Some 900 police were involved in the raids, which took place in Vienna, Graz and Linz. They follow a two-year investigation into several people suspected of recruiting young people to fight in Syria.
Media reports said a Vienna-based Bosnian-Serb preacher, who was the main suspect, was among those arrested in the raids which began at 4:00am.
Police also seized "terrorist propaganda," files, a set of brass-knuckles and sums of money in various homes, said prosecutors in Graz, who were coordinating the operation.
Beyond recruiting fighters, the Kronen Zeitung newspaper said that the suspects were investigated for helping to finance the Islamic State group.
Some 150 people have so far left Austria to join jihadists in Syria and Iraq, or have been stopped while trying to do so, according to the interior ministry.
One case which got a lot of publicity in Austria was that of two teenage girls who left for Syria in April, telling their parents that they wanted to "fight for Islam" there.
Vienna 'hub of global jihad'
Vienna is considered by counter-terrorism experts such as John R. Schindler to be a hub of global jihad. In August, nine Chechens who were planning to wage jihad with Isis in Syria were arrested by Austrian police, and are awaiting trial.
Austria's Federal Office for the Protection of the Constitution and Counterterrorism (Bundesamt für Verfassungsschutz und Terrorismusbekämpfung) warned in June over the threats faced by the country, saying:
"Religiously motivated extremism and terrorism – above all of Islamic character – as well as Salafi-jihadi groups continue to present a great potential threat…The number of young radicalized followers of violent Salafism continues to rise."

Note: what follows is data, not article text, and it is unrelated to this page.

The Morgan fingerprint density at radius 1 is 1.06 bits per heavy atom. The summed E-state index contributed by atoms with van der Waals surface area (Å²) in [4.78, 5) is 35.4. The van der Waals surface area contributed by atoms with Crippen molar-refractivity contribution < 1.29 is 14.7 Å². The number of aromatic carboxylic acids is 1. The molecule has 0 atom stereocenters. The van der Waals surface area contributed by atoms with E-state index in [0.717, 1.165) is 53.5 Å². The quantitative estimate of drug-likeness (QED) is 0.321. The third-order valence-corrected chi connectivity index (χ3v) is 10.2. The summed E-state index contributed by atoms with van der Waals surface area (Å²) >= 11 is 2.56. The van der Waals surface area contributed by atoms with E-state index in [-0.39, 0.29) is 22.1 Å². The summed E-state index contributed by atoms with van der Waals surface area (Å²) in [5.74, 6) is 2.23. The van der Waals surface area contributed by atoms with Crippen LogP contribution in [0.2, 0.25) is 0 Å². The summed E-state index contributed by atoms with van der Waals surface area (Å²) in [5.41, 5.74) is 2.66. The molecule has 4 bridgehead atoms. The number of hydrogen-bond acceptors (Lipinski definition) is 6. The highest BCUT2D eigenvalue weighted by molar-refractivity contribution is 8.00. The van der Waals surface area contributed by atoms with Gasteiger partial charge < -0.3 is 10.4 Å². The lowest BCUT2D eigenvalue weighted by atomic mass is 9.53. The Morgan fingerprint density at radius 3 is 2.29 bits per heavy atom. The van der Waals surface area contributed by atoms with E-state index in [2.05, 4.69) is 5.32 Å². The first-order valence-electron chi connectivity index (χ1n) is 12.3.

"In this context, the conflict in Syria is of urgent relevance for Austria, since systematic efforts are being made within [Austria] to radicalize and recruit people for the war in Syria…The conflict in Syria has become very popular among violent extremist Salafis."
"The spectrum of recruits to the conflict in Syria is broadly ethnically diverse. The motivation, however, seems to be uniformly jihadi."
Possible Bosnian Connection?
Benjamin Weinthal, European affairs reporter for the Jerusalem Post, identified at least three separate jihadist movements operating in Austria. One of those has strong links to Bosnia, and is allegedly funded by Iranian officials.
The raids may be linked to police raids across Bosnia-Herzegovina on November 13 as part of Operation Damascus, in which Bosnian authorities arrested eleven Islamist radicals suspected of supporting jihad and terrorism in Syria and Iraq.
The arrests in Bosnia were made because the Salafi-backed Islamist group was allegedly actively recruiting jihadists to fight in Syria and Iraq, were gathering weapons and explosives, and were financing further terrorist operations.